Singapore’s public housing has come a long way since its humble beginnings. Today, eight in 10 Singaporeans live in these Housing Development Board (HDB) flats, and nine in 10 of them own the flats they live in. We created a special project that visualises major milestones in our public housing development over the past six decades, through curated data and interactive elements. It allows readers to gain insight into how our housing typologies have evolved along with people’s changing lifestyles and aspirations, and most importantly, to be able to connect and resonate with living experiences from different generations.
This project is one of zaobao.sg’s most-viewed interactive features of the year, as we also published its QR code on our flagship Chinese daily, allowing more readers to gain easy access to the article. Besides getting a glimpse into how the housing market forces have varied over time, readers are also able to look at key indicators like how the values of their own flats or flats in the vicinity have appreciated, thereby coming to greater understanding and appreciation of Singapore’s unique approach to providing affordable housing to all. Housing is always a topic that is very close to our hearts, but few have been able to relate to the issue in an analytical manner for readers in an intriguing way. Our project provides a relatable way for our audience on how the nation’s past efforts have laid the cornerstone for where we call our heartlands today.
Multiple datasets were downloaded from government open data sources, including the resale transaction prices and price index from 1990 to 2020, HDB property information that contains the address of existing HDB blocks, highest floor level, and lease commence date. Road network data for Singapore was downloaded from OpenStreetMap and converted to GeoJSON format.
Google API was used to collect the coordinates for each address in the dataset. Data analysis and processing were done in RStudio. This included calculating average prices by unit, floor level, and address for each year, and median floor area for each flat type by year from 1966 to 2019. Preprocessed data to be used in the visualization then were exported in CSV format.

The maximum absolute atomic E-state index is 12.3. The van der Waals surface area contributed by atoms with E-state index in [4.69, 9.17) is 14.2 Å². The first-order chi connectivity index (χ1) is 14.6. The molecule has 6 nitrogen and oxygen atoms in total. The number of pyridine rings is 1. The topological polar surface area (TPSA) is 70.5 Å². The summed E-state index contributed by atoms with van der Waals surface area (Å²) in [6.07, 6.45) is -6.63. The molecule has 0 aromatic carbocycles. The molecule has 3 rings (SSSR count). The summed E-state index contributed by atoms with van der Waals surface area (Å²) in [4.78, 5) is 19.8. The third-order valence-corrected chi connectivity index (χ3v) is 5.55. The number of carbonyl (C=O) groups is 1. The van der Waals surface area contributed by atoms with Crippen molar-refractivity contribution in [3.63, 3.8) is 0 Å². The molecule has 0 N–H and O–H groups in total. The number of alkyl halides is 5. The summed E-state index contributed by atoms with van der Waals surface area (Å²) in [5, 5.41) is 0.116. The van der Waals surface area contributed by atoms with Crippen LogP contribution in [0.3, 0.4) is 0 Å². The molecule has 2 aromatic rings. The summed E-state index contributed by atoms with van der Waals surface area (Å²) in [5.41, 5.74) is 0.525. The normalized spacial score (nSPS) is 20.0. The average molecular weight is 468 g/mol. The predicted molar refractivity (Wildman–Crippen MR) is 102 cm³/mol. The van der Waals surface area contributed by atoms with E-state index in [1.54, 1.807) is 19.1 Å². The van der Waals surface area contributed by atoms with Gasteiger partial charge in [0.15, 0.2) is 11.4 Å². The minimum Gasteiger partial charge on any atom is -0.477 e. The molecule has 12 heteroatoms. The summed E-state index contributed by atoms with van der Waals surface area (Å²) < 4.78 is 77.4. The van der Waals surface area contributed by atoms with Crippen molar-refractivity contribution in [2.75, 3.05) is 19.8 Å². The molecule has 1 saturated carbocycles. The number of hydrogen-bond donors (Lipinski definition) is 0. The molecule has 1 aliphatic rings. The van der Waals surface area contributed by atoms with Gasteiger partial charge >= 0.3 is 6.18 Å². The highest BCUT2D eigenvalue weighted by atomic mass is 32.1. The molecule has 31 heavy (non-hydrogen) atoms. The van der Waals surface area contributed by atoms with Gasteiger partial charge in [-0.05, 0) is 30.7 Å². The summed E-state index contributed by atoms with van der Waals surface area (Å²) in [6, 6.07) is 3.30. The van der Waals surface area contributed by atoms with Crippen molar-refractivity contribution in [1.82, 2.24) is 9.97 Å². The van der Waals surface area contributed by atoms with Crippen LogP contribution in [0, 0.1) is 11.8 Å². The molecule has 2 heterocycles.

Data visualizations were created using D3. The price search map was based on OneMap, the local map provider, and Leaflet.js. OneMap was also used for postcode search. The price timeline map was drawn with D3, using the OpenStreetMap network data to create the base layer and spatial visualizations of prices changing over time. The photo views from the house window are using panolens.js and Three.js.
What was the hardest part of this project?
As the project seeks to encapsulate the nation’s public housing journey that spans across a good 60 years, the analysis was highly research-intensive. We wanted to build appreciation through data by connecting to people’s own life experiences. This includes examples such as how the size of apartments changed or how an increasing number of high-rise buildings were constructed over time. A further important component was offering the possibility to search addresses (such as their own house) on the map and get in-depth information about it. This necessitated working with detailed time series and high volume data spanning multiple decades.
Beside the interactive components, we knew that having a compelling story is also very important. To create this, we needed to go beyond what was available as structured digital data. We spent amount of time going through reams of paper detailing our nation-building efforts, sourcing for past trends and information in the archives which may not be immediately available, and working with the authorities to retrieve certain materials, including valuable photographs taken in the olden days within HDB flats. We also spent a considerable amount of time exploring how best to segment the information into various topics of interest, to facilitate viewing and understanding.
What can others learn from this project?
This project is a demonstration of how data visualization can be employed to illustrate a seemingly profound and complex issue like public housing development. We designed the introduction in a way that readers can use their own flat as a benchmark, by which to also appreciate the changes that have happened to flats located elsewhere and across the nation. This allows them to gain a fuller and deeper understanding on the issue.